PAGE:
Plastic pollution is piling up. It has a negative impact on human health as well as on the health of other animals and the environment. Much of that plastic pollution winds up in the world’s oceans. In fact, there are around 269,000 tonnes (269,000,000 kg) of plastic in the ocean, and this figure is growing. Put into context, that means 5.25 trillion plastic particles, with concentrations up to 580,000 fragments per square km.
Contrary to what you may think, most plastic is not recyclable. According to a study conducted by Greenpeace, Coca-Cola alone generates over 100 billion plastic bottles annually and a single plastic bottle can take up to 450 years to degrade.
The following is a roundup of scientific research into plastic pollution, including microplastics, ocean garbage patches, and environmental and health impacts.
Learn More about Plastic Pollution
Ocean plastic is accumulating rapidly, but reducing plastic waste and improving surface cleanup technology can make a difference in the future.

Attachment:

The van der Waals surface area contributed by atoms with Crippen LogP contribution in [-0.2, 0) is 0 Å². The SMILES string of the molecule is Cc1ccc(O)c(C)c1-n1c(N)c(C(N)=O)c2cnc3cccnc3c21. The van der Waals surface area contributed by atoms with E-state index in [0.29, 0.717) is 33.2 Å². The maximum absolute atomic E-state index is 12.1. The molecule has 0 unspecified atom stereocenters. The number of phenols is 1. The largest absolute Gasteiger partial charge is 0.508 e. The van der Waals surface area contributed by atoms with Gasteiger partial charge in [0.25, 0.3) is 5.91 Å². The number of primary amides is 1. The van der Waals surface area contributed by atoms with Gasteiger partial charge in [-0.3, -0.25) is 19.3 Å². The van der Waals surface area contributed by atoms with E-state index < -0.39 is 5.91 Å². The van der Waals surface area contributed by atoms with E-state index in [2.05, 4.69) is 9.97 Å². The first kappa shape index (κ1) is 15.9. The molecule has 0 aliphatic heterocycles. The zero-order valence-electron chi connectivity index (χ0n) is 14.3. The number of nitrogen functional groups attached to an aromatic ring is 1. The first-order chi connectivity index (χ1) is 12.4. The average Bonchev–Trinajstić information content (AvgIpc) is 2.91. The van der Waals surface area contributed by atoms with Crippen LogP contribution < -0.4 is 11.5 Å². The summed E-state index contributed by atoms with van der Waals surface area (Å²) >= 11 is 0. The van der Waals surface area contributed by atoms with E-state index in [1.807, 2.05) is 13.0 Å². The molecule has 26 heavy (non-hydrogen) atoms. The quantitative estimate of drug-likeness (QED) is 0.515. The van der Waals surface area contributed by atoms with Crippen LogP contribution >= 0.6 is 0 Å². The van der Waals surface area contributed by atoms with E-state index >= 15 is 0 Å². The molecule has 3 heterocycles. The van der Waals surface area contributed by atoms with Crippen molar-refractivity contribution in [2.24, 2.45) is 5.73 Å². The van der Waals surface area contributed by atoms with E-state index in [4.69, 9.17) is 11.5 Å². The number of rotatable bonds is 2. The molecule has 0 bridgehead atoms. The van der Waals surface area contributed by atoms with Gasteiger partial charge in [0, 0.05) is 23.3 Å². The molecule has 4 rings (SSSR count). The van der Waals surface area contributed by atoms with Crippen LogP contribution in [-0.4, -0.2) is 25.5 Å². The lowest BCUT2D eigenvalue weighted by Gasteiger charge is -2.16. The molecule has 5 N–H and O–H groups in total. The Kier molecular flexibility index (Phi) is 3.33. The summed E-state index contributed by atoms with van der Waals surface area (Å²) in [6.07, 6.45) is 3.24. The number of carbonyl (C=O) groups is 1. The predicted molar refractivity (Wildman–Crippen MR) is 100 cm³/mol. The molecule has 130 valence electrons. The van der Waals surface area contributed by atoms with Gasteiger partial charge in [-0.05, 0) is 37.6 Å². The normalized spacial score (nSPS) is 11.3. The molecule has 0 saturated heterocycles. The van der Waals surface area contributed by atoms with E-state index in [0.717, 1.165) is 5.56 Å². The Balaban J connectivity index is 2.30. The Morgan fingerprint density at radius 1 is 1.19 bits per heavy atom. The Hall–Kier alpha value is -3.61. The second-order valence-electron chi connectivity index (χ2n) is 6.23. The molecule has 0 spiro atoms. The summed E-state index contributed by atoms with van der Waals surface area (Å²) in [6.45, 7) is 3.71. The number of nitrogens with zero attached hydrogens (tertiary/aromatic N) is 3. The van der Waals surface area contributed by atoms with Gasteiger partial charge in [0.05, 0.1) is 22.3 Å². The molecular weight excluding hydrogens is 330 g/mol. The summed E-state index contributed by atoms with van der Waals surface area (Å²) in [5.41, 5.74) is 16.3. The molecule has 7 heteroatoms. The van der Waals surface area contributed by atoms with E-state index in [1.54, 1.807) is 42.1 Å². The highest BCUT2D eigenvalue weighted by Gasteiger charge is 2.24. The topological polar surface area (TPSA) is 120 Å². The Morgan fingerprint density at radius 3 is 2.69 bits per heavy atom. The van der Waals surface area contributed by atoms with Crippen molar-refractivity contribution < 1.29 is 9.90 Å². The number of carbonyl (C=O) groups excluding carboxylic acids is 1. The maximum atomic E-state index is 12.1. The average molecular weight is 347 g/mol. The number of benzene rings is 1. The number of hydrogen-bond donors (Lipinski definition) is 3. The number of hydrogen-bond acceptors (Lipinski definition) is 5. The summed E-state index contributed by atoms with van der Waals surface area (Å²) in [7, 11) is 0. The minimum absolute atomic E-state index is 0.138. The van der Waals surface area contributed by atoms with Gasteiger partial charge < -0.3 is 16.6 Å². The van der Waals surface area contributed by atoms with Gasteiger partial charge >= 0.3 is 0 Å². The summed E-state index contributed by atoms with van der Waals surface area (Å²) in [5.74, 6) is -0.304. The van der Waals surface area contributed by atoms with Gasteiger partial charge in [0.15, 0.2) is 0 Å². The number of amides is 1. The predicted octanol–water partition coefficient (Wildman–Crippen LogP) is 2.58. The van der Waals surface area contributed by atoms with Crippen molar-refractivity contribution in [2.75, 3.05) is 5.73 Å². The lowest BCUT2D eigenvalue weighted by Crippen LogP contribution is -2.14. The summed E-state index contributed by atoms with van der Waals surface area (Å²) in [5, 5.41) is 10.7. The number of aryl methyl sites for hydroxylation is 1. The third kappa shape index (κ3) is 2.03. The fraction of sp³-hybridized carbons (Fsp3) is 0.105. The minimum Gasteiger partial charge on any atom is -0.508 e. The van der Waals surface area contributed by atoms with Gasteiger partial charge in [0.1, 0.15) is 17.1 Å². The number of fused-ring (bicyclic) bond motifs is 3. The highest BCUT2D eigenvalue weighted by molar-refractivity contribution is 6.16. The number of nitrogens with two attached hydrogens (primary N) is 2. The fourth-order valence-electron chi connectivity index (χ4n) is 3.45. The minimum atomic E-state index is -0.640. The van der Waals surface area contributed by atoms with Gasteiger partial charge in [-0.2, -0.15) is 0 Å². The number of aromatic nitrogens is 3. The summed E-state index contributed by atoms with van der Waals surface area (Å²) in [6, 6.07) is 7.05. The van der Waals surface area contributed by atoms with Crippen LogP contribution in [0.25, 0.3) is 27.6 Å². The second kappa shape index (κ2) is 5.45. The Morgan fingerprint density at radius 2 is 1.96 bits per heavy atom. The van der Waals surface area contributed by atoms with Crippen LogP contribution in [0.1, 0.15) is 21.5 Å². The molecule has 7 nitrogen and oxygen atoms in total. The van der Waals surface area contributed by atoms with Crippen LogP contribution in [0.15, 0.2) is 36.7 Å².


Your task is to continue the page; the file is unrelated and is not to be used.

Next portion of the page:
Sea turtles may eat plastic found in the ocean because it builds up a layer of microorganisms and smells the same as their food, a new study finds.
A microplastics alternative is much in demand due to the harmful impact these tiny plastic particles have on the environment and human health.
Countries around the world, both developed and developing, have been grappling with growing piles of plastic waste from overuse of packaging materials, such as those for food and beverages, and single-use plastic tableware.
Microplastics are tiny pieces of plastic that pollute the environment and can range from 0.05 to 5 millimeters in length. Bigger plastic items can be fragmented and they stay in the environment.
Marine plastic pollution must be addressed by the United States through policies on single-use plastics and abandoned fishing nets.
Is the BPA found in plastics dangerous to our health? The science doesn’t look good. Learn when to avoid BPA and where it may be found.
Tiny plastic particles that can barely be seen by the human eye have made their way from our soil into everyday items we know—from earthworms to honey to the beer that we drink—bringing toxic chemicals with them wherever they go.
An international study led by the University of Queensland has revealed that more than half the world’s sea turtles have ingested plastic and other rubbish.
Where do garbage patches come from, what garbage is in them, how do they form, and how can we clean them up once and for all?
Littering has wreaked havoc on ecosystems all over the world. What do we do now to amend the global problem of chronic waste?